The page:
Thursday, November 20, 2014

Bats Jamming for Food

Mexican free-tailed bat - Wikimedia
In a previous blog we discussed how tiger moths elude bats by jamming their sonar. Bats have poor eyesight and hunt by echo location, sending out high pitched sounds that bounce off objects.  They can judge the size and speed of prey with this.  Tiger moths can produce a series of high speed clicks that confuse the bats.  "Since the attack sequence of a bat lasts less than a second, the moths have to react fast.  Fortunately, the moths can produce up to 450 clicks in one-tenth of a second."*

While studying this phenomenon, this same team of scientists discovered that bats can jam the signals of other bats competing for their prey.  A story from  Livescience.com reports that William Conner, a biologist at Wake Forest University, discovered a strange sound that Mexican free-tailed bats made only when another bat was homing in on a moth they were competing for.
"Competition for food can be fierce, and Mexican free-tailed bats emit a special call that can interfere with the sonar of other bats that are pursuing a meal. "They get into amazing aerial dogfights," said study leader William Conner, a biologist at Wake Forest University in Winston-Salem, North Carolina. "One will jam the other, and the other will jam back."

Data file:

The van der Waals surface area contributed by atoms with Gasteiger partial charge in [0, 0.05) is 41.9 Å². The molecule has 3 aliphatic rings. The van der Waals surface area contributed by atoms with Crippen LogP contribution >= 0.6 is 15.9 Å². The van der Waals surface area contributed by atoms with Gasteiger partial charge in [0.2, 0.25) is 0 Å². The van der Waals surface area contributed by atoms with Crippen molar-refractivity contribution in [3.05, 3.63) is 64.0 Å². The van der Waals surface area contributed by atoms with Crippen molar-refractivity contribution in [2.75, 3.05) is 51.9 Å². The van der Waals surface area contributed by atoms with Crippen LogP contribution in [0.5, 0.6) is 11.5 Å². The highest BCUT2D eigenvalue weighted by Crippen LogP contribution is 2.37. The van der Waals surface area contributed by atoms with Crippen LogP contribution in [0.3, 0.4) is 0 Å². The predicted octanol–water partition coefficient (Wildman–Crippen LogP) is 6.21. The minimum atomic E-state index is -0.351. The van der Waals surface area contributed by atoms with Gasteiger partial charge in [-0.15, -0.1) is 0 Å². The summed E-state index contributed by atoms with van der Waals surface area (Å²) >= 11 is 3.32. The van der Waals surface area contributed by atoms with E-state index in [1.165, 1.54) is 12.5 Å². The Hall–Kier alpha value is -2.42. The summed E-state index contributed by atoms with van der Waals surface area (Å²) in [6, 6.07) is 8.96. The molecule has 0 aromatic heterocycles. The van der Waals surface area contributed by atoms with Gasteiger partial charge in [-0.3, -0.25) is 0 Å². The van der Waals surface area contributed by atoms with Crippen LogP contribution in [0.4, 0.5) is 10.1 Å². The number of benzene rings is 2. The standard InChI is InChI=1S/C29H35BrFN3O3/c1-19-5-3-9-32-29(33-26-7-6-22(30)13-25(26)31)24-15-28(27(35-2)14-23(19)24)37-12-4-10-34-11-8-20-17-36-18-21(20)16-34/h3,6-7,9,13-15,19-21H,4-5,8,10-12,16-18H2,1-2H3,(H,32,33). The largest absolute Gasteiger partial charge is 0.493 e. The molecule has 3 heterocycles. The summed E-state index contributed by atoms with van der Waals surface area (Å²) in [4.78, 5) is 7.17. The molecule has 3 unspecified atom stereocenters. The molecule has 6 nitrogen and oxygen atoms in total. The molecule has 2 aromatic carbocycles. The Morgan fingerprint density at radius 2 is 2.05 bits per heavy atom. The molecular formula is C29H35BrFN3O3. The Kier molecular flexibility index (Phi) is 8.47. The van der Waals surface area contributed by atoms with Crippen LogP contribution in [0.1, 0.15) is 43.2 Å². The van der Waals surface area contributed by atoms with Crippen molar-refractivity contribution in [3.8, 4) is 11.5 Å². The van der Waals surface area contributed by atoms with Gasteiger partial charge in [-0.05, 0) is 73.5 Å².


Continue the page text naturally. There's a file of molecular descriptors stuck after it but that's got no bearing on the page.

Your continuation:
The bats would produce a "terminal buzz" just as they were about to capture their prey.  When the researchers played the interference sound, the bat was 86% more like to miss the prey.  Do other animal species use similar tricks?  Stay tuned for further research.


Other news from the bat world highlights the danger of wind turbines to bats.  They are apparently drawn to them by confusing them with very tall trees.  Birds face their greatest danger when the blades are turning at high speeds.  Although they look slow as we drive by them, the tips of the blades reach between 138 to 220 mph.  Bats are attracted when they are moving slowly, apparently avoiding the high speeds which create greater air turbulence.  Details at this link.

* More on moth jamming bats at Discovermagazine.com. 

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